The alternative construal interprets “Russians” in the headline as synonymous with rossijane ‘natives or citizens of Russia’. Although this reading is technically correct, it is highly misleading. The relevant language in the Russian Federation is Ket, the only remaining member of the Yeniseian family. According to the 2002 census, there are 1,494 ethnic Kets, the majority of whom reside in Krasnoyarsk Krai in Central Siberia. Nearly all Kets (99.7%) speak Russian, with fewer than 500 retaining their indigenous language (the 2002 census reports that 485 Kets speak the language, but the Ethnologue counts only 210 Ket speakers). Given how small a group the Ket are, using the term “Russians” to apply to them is as accurate as using the term “Americans” to refer to speakers of Aleut (ethnic population 1,030, of whom 150 speak the language), Plains Cree (ethnic population 1,560, with 100 speakers of the language), Hidatsa (ethnic population 1,200, with 200 speakers), or Kiowa (ethnic population 1,100, with 400 speakers). Another good analogy would be a headline stating that “Americans use a three-way case system”—a system in which subjects of transitives, subjects of intransitives, and objects are all marked differently—just because Nez Perce does use such a system. (Nez Perce is a Native American group, total population 2,700, of which only 200 speak the language.) Most Americans have never heard of either the Nez Perce or the three-way case systems (in fact, many of my English-speaking American students struggle to understand what case systems are in general).

The connection between Ket and Na-Dene languages, as well as the genetic connection between the two groups, has been suggested in the past. In terms of the Y-DNA, the Kets exhibit an astoundingly high 95 percent frequency of haplogroup Q, which is relatively rare among other Eurasian groups, but is particularly common among Native Americans. However, haplogroup Q is especially frequent among certain indigenous peoples of South America (94%), but is found more rarely among Na-Dene populations (25-50%). An alternative explanation for the high frequency of a particular haplogroup among the Ket men relies on genetic drift, which is especially significant in small populations such as that of the Ket. Simply put, haplogroup Q might have been much less common in the ancestral Ket population but has had better reproductive success than other haplogroups for random, contingent reasons, driving these other haplogroups to near extinction in the Ket gene pool.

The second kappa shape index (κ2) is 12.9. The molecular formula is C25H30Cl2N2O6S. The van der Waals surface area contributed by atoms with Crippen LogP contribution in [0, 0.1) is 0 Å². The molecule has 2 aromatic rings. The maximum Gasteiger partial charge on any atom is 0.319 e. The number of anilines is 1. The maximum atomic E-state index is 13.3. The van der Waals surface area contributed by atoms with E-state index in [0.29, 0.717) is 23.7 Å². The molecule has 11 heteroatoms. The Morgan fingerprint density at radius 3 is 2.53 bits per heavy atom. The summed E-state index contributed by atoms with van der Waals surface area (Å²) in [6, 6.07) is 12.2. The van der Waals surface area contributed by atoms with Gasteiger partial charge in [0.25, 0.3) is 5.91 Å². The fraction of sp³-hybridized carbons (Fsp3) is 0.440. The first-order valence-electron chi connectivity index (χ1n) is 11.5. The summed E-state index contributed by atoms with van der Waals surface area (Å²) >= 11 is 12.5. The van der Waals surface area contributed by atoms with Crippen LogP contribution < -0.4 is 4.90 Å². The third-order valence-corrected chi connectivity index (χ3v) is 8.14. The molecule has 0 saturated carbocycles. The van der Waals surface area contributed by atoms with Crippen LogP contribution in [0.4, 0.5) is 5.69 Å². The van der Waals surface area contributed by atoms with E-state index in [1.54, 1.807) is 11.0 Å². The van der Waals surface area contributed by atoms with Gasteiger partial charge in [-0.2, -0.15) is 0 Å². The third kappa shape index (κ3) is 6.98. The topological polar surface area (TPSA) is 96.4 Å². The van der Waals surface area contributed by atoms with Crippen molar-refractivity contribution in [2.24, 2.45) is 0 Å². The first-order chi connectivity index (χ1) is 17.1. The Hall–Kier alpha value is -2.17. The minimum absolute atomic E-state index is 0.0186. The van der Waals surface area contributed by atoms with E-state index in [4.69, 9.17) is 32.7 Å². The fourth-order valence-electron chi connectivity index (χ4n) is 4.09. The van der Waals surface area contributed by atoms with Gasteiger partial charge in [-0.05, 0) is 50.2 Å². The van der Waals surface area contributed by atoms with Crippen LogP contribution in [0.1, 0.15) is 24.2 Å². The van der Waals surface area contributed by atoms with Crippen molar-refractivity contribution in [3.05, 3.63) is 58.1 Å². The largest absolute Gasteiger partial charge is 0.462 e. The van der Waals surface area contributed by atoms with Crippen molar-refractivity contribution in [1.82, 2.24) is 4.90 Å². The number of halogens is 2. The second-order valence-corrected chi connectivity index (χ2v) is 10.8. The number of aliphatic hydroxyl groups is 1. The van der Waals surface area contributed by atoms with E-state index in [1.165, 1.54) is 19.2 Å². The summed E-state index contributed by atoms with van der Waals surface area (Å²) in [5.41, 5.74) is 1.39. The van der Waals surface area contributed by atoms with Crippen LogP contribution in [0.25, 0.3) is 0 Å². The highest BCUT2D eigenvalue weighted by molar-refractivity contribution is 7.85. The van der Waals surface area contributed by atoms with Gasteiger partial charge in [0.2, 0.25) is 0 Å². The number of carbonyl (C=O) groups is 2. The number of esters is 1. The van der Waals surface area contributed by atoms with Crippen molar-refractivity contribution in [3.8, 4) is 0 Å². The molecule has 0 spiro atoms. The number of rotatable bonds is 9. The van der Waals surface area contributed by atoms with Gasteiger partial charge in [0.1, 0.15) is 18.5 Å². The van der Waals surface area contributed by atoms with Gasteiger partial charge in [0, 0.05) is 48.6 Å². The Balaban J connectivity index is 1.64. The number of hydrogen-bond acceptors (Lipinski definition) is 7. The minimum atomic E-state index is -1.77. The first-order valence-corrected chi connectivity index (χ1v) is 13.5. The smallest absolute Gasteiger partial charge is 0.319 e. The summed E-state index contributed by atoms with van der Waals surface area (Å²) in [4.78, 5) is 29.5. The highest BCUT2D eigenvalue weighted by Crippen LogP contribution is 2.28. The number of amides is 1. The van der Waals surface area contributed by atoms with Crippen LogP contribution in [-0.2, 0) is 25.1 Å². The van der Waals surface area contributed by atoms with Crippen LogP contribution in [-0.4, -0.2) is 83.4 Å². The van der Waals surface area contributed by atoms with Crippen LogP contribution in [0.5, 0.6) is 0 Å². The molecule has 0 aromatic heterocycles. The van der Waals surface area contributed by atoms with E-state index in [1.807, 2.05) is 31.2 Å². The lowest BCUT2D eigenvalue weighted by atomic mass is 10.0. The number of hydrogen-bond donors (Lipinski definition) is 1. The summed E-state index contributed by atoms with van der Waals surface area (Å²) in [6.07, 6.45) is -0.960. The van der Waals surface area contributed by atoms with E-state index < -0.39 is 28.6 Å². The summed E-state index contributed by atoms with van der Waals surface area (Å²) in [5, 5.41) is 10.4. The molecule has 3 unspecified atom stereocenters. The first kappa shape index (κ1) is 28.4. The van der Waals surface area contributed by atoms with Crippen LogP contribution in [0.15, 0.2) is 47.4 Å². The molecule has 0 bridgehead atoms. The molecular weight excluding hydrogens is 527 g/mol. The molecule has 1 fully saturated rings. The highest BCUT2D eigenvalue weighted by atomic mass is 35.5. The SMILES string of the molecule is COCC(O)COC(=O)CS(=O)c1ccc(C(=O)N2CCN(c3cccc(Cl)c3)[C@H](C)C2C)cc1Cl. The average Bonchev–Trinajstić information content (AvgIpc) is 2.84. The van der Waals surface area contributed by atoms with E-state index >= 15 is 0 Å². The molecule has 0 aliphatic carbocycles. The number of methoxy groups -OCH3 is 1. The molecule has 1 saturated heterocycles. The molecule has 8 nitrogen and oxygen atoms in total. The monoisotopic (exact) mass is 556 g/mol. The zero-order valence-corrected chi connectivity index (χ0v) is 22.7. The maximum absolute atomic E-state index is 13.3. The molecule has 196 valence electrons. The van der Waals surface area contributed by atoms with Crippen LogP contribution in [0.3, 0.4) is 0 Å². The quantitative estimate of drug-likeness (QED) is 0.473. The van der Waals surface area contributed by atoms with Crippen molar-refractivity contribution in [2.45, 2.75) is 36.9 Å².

The linguistic argument connecting Ket with the Na-Dene languages was first developed by linguist Edward Vajda. This so-called Dené-Yeniseian hypothesis remains controversial, although it has received stronger support than the more encompassing and speculative “Dene-Caucasian” theory, proposed by Russian scholar Sergei Starostin, which posits a macro-family that includes not only Ket and the Na-Dene languages but also Sino-Tibetan and the North Caucasian language families, as well as the Basque and Burushaski languages. Most linguist continue to treat Ket, Basque, and Burushaski as isolates; Sino-Tibetan and Na-Dené as separate language families; and North Caucasian as two (or even three) separate language families.

The academic paper, whose findings The Daily Mail article reported, was published in PLOS One under the title “Linguistic Phylogenies Support Back-Migration from Beringia to Asia”. In it, authors Mark A. Sicoli and Gary Holton “apply phylogenetic methods to test support for [the] hypothesis [that the origin of Native Americans was in central or western Asia] against an alternative hypothesis that Yeniseian represents a back-migration to Asia from a Beringian ancestral population”. Their methodology included using neighbor-joining network algorithms and Bayesian phylogenetic methods; we have criticized the latter type of methodology and its applications by certain researchers in connection to the Indo-European language family in my earlier posts. I am also confused by the two hypotheses tested in Sicoli and Holton’s study: it appears to me that “back-migration” would imply that the Na-Dene peoples first came to North America from somewhere else, and the most geographically sensible origin is Beringia or Northeastern Siberia more generally. Thus, it seems to me that the two theories are not mutually exclusive. Still, at least Sicoli and Holton do not call the Ket “Russians”.

 

 

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* A curious note: James Forrestal’s famous 1949 phrase “The Russians are coming” is translated into Russian as Russkie idut, although poor Forrestal, who is said to have died with this phrase on his lips, probably meant Russian citizens, not ethnic Russians. Go figure!